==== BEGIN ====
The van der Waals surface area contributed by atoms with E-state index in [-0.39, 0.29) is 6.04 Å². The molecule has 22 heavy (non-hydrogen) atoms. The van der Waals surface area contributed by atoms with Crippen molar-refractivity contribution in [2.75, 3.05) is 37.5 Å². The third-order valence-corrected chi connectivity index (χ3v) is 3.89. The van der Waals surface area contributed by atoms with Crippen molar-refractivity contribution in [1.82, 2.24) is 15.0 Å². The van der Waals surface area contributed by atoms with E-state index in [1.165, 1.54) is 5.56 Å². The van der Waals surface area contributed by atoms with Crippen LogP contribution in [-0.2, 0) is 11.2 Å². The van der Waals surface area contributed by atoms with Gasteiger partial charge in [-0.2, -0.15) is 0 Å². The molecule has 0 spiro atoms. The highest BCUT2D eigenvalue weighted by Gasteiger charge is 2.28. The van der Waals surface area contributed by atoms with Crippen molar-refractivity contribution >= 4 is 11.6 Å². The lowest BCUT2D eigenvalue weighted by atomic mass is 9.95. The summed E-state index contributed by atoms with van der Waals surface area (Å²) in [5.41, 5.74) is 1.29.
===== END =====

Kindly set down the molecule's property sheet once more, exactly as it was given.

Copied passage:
The van der Waals surface area contributed by atoms with E-state index in [-0.39, 0.29) is 6.04 Å². The molecule has 22 heavy (non-hydrogen) atoms. The van der Waals surface area contributed by atoms with Crippen molar-refractivity contribution in [2.75, 3.05) is 37.5 Å². The third-order valence-corrected chi connectivity index (χ3v) is 3.89. The van der Waals surface area contributed by atoms with Crippen molar-refractivity contribution in [1.82, 2.24) is 15.0 Å². The van der Waals surface area contributed by atoms with E-state index in [1.165, 1.54) is 5.56 Å². The van der Waals surface area contributed by atoms with Crippen LogP contribution in [-0.2, 0) is 11.2 Å². The van der Waals surface area contributed by atoms with Gasteiger partial charge in [-0.2, -0.15) is 0 Å². The molecule has 0 spiro atoms. The highest BCUT2D eigenvalue weighted by Gasteiger charge is 2.28. The van der Waals surface area contributed by atoms with Crippen molar-refractivity contribution >= 4 is 11.6 Å². The lowest BCUT2D eigenvalue weighted by atomic mass is 9.95. The summed E-state index contributed by atoms with van der Waals surface area (Å²) in [5.41, 5.74) is 1.29.